Published Nov 03, 2013For the third annual Dark Comedy Festival in Toronto, festival founder Rob Mailloux served as host for the opening night showcase featuring Dave Attell, and was heckled about 30 seconds after he got on stage. "Really, already?" he asked incredulously. "I mean, I don't give a shit, I'm just surprised you're already having a bad time — we just got here." He did a solid job of both curating this year's lineup and of hosting this show, although he'd leave Attell hanging later in the night, but more on that later.
Opening the show were the hosts of the Legion of Skanks podcast — at least Big Jay Oakerson and Dave Smith, since Luis J. Gomez failed to make it across the border. Both Smith and Oakerson did excellent opening sets, diving headlong into the idea of "dark comedy" with cringe-worthy material that got hilariously explicit. Oakerson in particular went on a run of pussy jokes and then dove into a rant of just how he would have sex with his best friend Smith.
Headliner Dave Attell is hands down one of the finest crafters of jokes in the business, but whether it's his often filthy material or his unwillingness to compromise, he's probably not destined for comedy superstardom. And this was a weird night for Attell, possibly because of uncertainty with the audience.
Canadian audiences are a not-uncommon problem for American comedians on two fronts. One is uncertainty about cultural crossover, which results in a lot of "Do you guys know who Honey Boo Boo is?" and "I know you have a different government here, but did you hear about the shutdown?" (Note to all visiting American comedians: We may not have all the same stuff, but we all know your business. The whole goddamn world knows all your business.) The second challenge is with Canadian politeness, and the Dark Comedy Festival brings this challenge to the fore: what will or won't offend our delicate Canadian sensibilities?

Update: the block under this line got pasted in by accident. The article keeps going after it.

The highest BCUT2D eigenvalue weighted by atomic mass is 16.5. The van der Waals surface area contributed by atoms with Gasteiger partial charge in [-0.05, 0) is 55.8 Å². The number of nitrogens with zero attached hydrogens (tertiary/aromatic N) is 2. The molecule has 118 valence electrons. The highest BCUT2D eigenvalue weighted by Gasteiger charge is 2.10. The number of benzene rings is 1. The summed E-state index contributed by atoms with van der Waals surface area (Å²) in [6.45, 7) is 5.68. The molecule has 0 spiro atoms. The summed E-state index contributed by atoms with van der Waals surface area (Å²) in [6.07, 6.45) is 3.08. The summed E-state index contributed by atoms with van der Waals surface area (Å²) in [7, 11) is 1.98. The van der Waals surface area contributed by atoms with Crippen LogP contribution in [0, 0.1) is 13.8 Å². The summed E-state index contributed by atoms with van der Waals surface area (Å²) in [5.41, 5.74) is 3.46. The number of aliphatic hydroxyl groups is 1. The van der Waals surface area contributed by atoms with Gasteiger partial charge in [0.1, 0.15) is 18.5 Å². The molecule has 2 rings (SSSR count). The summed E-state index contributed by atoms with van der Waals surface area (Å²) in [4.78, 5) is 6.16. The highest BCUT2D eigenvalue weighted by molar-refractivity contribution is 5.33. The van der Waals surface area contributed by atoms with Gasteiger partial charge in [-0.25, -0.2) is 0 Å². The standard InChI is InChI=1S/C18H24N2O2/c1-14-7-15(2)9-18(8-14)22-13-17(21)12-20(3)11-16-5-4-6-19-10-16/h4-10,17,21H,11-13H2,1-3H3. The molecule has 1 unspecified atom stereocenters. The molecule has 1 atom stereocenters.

It's this second front that Attell seemed to struggle with — at several points he wanted to take the crowd's temperature in terms of tolerance of certain taboo subjects, in some cases skipping through entire chunks of material to get out of bits that didn't seem to be working and at other times aggressively moving forward, reactions be damned. None of his material ever seemed to get a negative reaction but his casual homophobic language choices (fag, twink, etc.) did and that seemed to confuse him. (As it rightfully might.)
As a result, the show had some great highs but lacked cohesion and lost momentum at several points. To end the show, Attell brought back all three openers, ostensibly to do some onstage riffing, but this seemingly unplanned event left the openers standing — mouths agape, clutching beers — with little to offer. That might have to do with the after hours podcast recording they were planning at a local pot-friendly underground cafe.